Saturday, September 6, 2008

Lawson Hall poem

Lawson Hall

Discarded railway station bricks
showed times of kinder politics,
as locals work with sweating brow.
They're up there with the angels now.

From wall and floor to window sill,
they gave their time as angels will.
The finished product, standing there,
was given to the Council's care.

In Lawson Hall, they'd celebrate
the meaning of a special date,
a twenty-first, a pair engaged,
an ancient Shakespeare drama staged,

The music flowed, the dancers danced.
Outside, the younger ones romanced.
The maintenance and cleaning crew
were angels, with a job to do.

A lecturer from overseas,
the Council would collect the fees.
The Hall stood watch a hundred years.
Now demolition raises fears

For something special could be lost,
because of the supposed cost.
The angels call on one and all -
Support the cause of Lawson Hall!

Anonymous / The Ghost of Denis K., 12 September 2008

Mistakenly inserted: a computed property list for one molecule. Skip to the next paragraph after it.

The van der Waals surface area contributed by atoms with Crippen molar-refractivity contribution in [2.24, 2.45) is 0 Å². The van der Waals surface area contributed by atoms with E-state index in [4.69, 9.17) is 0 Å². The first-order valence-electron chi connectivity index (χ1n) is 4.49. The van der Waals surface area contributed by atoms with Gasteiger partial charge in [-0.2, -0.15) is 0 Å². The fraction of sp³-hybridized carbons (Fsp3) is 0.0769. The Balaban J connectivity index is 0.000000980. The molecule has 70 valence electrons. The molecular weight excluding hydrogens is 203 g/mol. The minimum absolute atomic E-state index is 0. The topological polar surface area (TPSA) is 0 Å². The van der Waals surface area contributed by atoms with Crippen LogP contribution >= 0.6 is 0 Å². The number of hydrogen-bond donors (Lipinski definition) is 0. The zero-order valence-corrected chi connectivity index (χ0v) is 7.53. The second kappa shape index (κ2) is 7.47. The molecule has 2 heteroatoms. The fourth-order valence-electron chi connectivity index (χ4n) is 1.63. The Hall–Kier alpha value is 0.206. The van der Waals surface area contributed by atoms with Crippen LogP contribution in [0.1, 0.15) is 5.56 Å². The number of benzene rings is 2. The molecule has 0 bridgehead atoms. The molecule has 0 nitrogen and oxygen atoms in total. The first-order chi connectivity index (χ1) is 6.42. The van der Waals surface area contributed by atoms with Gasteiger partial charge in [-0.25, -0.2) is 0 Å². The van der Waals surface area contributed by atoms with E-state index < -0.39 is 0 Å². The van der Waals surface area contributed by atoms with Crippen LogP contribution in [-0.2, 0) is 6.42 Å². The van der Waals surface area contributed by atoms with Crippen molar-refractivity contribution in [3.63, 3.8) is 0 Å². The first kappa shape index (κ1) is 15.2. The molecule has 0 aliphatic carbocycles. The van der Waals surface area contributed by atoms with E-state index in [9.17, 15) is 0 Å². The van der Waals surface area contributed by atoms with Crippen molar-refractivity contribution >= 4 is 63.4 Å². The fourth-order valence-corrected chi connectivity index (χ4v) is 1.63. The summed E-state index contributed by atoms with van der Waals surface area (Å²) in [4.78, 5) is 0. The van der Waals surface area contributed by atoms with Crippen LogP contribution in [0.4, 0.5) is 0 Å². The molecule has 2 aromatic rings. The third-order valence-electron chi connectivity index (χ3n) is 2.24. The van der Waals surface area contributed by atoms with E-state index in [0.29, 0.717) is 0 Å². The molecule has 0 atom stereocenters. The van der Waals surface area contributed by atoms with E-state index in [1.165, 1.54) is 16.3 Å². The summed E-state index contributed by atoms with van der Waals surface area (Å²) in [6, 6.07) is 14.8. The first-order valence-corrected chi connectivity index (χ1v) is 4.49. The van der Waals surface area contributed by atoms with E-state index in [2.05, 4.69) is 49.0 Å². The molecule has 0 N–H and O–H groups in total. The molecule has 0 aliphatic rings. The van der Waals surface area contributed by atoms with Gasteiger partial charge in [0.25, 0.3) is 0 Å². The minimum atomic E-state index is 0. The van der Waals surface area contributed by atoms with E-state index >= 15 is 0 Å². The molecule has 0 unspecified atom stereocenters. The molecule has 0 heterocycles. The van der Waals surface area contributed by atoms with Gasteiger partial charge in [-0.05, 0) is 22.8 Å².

Friday, September 5, 2008


A Freedom of Information request by the Association of Concerned Mid Mountains Residents (ACMMR) has revealed that elements within the Blue Mountains City Council, the RTA, the Department of Planning and the Heritage Office have collaborated to try to thwart a Heritage Planning process in order to demolish the historic 1903 Mechanics Institute Hall in Lawson.

The Institute is in the same class as many others with State and even National heritage significance, but now renewal of its heritage status has become a major stumbling block for the gazettal of a Council-approved Heritage Amendment to the Blue Mountains Local Environmental Plan 2005. The FOI indicates that Planning Minister Frank Sartor will be pressured to override democratic processes by removing the Institute as a heritage item from the Amendment presumably to facilitate demolition. If it retains its heritage status the RTA will need to comply with the Roads Act before continuing the widening of the Great Western Highway. However the RTA has an alternative highway plan that would avoid demolition of this community asset valued at $2-3million.